The Bridge Takes Its Toll

When I’m a backseat passenger in a car driven by my dad, I typically place my front paws over my ears.  Between his blaring music (if one can classify what he listens to as music), and his endless tirade at anything that slows or impedes his progress, the cacophony is mind-numbing.

A few days ago, we were approaching the westbound entrance to the Oakland Bay Bridge.  As traffic came to a standstill, Dad’s incessant grousing became louder and more liberally peppered with the most colorful language.  My paws simply were not equipped to muffle the onslaught.  Here is a sample of what my ears endured:

Look at this ****!!  And, you know what, Flap?  All the millions they’ve spent on this piece of ****, and they still **** it up. Caltrans contracted with a Chinese firm which has never built a bridge.  Then, Caltrans officials visited China on many occasions during the process and stayed at lavish hotels.  Where did they get the money to pay their expenses?  From the **** bridge tolls they’re charging all these vehicles.  So, yeah, let’s just wait in this **** line for another hour to two so we can have the honor of paying four dollars to help subsidize another boondoggle.  Then, with all the defective bolts and cracks in the concrete, we’ll be lucky if we don’t plunge to our deaths.

And, as we came closer to the toll booth, it just got worse:

Look at that **** toll guy up there!  Could he be any **** slower?  What does it take to receive a five dollar bill and give one dollar in change…is he giving an oral history of the bridge to every driver?  This is **** outrageous!!  Where do they train these guys, at a Tai Chi academy?

What happened next, you might place squarely in the category of “karma.”  It was finally Dad’s turn to pull up to the booth.  As he screamed, “It’s about **** time”, he thrusted his left hand containing four-one dollar bills at the toll-taker.  Only one problem:  Dad forgot to roll down his window.  Dad’s hand hit the glass with a loud thud, Dad screamed in pain, and the bills went flying throughout the car.  One of them landed by my nose.  It smelled a bit like a rack of lamb, so I ate it.  It only took Dad three minutes to locate the other three bills, and as he furiously searched for the fourth, the long line of cars behind us began a chorus of honking.  I heard one driver yell, “Some **** people are just born stupid.”

Well, suffice it to say that Dad finally found another dollar and we continued on our less than merry way.  Dad said, “Flap, would it have killed you to help me find the money back there?  I thought Aussies were supposed to be empathetic and helpful…look at you, just lying there.”  I guess he’s right.  I should have immediately formed a search party.  Oh well, with the rack of lamb still lingering on my taste buds, I guess it was my own karma that I get lambasted.

Later that day, on our return trip, we approached the Benicia Bridge.  I stretched my paw up front and inconspicuously rolled down Dad’s window.  I’m sure he would have remembered.  Oh yeah.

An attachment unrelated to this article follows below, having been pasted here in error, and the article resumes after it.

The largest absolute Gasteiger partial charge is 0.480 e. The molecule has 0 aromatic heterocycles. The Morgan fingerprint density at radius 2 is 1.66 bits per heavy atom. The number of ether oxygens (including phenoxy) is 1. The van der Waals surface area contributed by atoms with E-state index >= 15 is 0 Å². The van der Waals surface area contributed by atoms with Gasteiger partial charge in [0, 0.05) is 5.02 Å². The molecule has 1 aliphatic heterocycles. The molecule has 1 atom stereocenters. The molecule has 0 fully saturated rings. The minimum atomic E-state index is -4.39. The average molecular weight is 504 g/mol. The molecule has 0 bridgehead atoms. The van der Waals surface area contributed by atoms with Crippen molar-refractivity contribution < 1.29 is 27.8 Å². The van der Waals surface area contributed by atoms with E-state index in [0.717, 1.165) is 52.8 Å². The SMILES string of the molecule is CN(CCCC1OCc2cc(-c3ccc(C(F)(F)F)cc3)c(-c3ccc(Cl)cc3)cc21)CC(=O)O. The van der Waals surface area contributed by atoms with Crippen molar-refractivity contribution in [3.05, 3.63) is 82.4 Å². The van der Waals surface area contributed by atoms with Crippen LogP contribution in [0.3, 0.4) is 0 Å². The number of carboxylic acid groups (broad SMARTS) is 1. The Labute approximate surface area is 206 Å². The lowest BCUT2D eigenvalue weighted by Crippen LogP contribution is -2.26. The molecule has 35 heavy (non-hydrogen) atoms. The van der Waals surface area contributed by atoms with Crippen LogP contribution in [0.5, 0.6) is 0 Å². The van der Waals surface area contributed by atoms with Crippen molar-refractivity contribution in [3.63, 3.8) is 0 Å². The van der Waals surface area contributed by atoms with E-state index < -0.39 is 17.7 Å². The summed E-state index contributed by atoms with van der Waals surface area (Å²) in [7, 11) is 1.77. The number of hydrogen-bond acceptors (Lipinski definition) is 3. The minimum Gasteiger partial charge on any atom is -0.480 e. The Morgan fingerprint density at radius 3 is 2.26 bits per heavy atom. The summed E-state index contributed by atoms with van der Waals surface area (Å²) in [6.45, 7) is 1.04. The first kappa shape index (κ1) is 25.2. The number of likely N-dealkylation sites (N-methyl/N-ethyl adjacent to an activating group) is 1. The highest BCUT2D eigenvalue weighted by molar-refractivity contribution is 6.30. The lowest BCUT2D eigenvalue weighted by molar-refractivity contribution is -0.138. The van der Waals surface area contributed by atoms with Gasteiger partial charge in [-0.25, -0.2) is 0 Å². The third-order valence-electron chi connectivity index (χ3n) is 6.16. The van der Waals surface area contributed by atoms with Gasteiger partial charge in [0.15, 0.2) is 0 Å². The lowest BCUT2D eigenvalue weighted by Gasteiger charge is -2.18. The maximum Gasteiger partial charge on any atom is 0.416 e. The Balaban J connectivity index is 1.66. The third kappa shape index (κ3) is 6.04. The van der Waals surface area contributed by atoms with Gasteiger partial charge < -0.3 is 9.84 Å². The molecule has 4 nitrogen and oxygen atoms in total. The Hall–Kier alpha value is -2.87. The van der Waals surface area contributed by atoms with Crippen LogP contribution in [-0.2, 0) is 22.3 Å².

Don’t Pout About Drought

California is as dry as my moisture-less humor, as parched as parchment, as arid as Mojave sands on a relentlessly blazing summer…well, suffice it to say that we’re in a drought.  Now, this state has seen many droughts in its recorded history, but this is one of the worst.  And, when times get tough, people rise to the occasion and demonstrate the singular characteristic which has allowed humankind to perpetuate itself:  Survival of the fittest.  Charles Darwin, who was well schooled by his Australian Shepherd, opined that only the thirstiest will survive a drought, because they will resort to any means to obtain water.  When you consider that animals are mostly water (except Dad, who is mostly a desiccated composite of tissue and gooey stuff which science has yet to identify), you can understand the need to kill thy neighbor in order to drink thy fill.

And so it was that I discovered a tiny irrigation line running from my water dish, under the fence, to our neighbor’s yard.  This explained why my water supply had been evaporating at an alarming rate.  I confronted the culprit, an Irish Wolfhound named Seamus who has a legendary thirst and a talent for installing drip irrigation materials.  At first, he denied syphoning my water.  Then, when I brought my considerable legal acumen to bear, he became defensive.  So, employing my superior agility, I wrapped the irrigation line around his neck until he agreed to leave my water alone.

When I explained the Seamus situation to Dad, he was patronizingly complimentary.  He began blabbing about California water rights, the imposition of water use restrictions and the like, and said that my resolution with Seamus, while effective, was a very simplistic and violent solution to a larger, more complex set of problems.  Such problems, he said, must be addressed by learned individuals acting patiently, reasonably and respectfully with one another.  I listened.  Then I “accidentally” knocked over my indoor water dish so I could witness first hand my learned companion as he patiently, reasonably and respectfully cleaned up the mess.

Later in the day, after a homeowners’  association official (aka water police) witnessed me lifting my leg over a plant in the front yard, he cited my dad.  You see, we can only water grass and plants two days a week, and my irrigation activity did not occur on one of those two prescribed days.  Dad was furious.  I tried to calm him down by quietly explaining about California water rights, restrictions, etc.  You can probably guess how that went.

Now, I’m in my dog house, staring out at a waterless yard and thinking about my joyless dad.  I guess there are many kinds of droughts.